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Notes on...

The lost horses of London

The city of the horse and carriage is gone. But some traces remain...

4 October 2014

9:00 AM

4 October 2014

9:00 AM

The days when horses and humans lived cheek by jowl in the capital are unarguably over. Brewers’ drays have disappeared, and most people would argue that the black cab does a far better job than the hansom cab ever did. But the ghosts of horses past still inhabit the city. Statues of kings atop their chargers take pride of place in squares and parks, water troughs are scattered about the place, and the more recent Animals in War memorial on Park Lane is a reminder that our dependence on them lasted until less than a century ago.

Not all of the reminders are visual, either. Many street names pay homage to our equine companions; Dray Walk, Stable Way and Cheval Place are a few examples, while the mews houses of central London — which today sell for several million pounds a pop — were built as stabling and grooms’ accommodation. After all, even in the 1800s, you wouldn’t want your horses living too close to the grand residences on the smarter streets of the city. Not all London mews have been gentrified, however. Bathurst Mews is one of the last to still house horses; it is home to Hyde Park Stables. The prices for lessons are fairly steep (it is central London, after all), but just think: as everyone else traipses despondently along Oxford Street, you could be trotting purposefully around the park and along the Serpentine. The pace might be a bit leisurely for the seasoned rider, but in terms of location, you simply can’t beat it.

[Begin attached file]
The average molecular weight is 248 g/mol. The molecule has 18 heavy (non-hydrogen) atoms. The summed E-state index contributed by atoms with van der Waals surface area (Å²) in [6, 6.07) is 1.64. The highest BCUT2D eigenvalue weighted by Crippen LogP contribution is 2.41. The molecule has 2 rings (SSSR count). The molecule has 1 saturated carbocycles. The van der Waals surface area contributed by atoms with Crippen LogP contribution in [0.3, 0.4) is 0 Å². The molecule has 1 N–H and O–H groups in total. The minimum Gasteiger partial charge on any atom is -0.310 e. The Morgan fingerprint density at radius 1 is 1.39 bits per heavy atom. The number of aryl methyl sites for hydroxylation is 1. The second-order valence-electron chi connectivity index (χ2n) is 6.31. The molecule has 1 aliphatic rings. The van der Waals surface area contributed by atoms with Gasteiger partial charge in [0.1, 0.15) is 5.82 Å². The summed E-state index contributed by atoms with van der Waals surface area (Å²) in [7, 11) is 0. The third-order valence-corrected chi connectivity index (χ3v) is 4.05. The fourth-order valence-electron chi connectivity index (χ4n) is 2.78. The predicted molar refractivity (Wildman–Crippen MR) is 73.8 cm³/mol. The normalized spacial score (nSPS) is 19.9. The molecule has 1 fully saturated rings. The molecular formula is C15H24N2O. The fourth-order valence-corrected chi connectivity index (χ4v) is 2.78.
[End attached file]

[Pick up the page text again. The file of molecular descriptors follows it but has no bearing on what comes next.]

If, on the other hand, you’re keen to ride through rolling hills (but without actually leaving the city), then Richmond Park is just the place. Stag Lodge Stables, for example, are based just off the A3, and as well as offering a selection of mounts and lessons, in summer they also offer pub rides. A pony and a pint? Sounds like heaven!

Equine visitors to the city are also increasingly common, and the 2012 Olympics — the equestrian aspect of which took place in Greenwich Park — raised the bar somewhat. This summer, the Longines Global Champions tour — a top show-jumping competition — took over Horse Guards Parade for several days, forcing bemused tourists to make way for a stream of showjumpers crossing Birdcage Walk.

The Polo in the Park event has made itself at home in Hurlingham Park, and although the pitch isn’t quite Palermo, the world-famous polo ground in downtown Buenos Aires, we could still reach those giddy heights one day. Got the polo bug? London offers a quick fix for that as well; Ham Polo Club is just a short journey from the centre of town, while Windsor (a 40-minute drive) offers some of the best polo in the UK, with numerous clubs offering a helping hand (and pony) to newcomers. So you see, London might not be the most obvious place for horse-lovers to hang out, but if you look in the right places, the horses certainly do exist.


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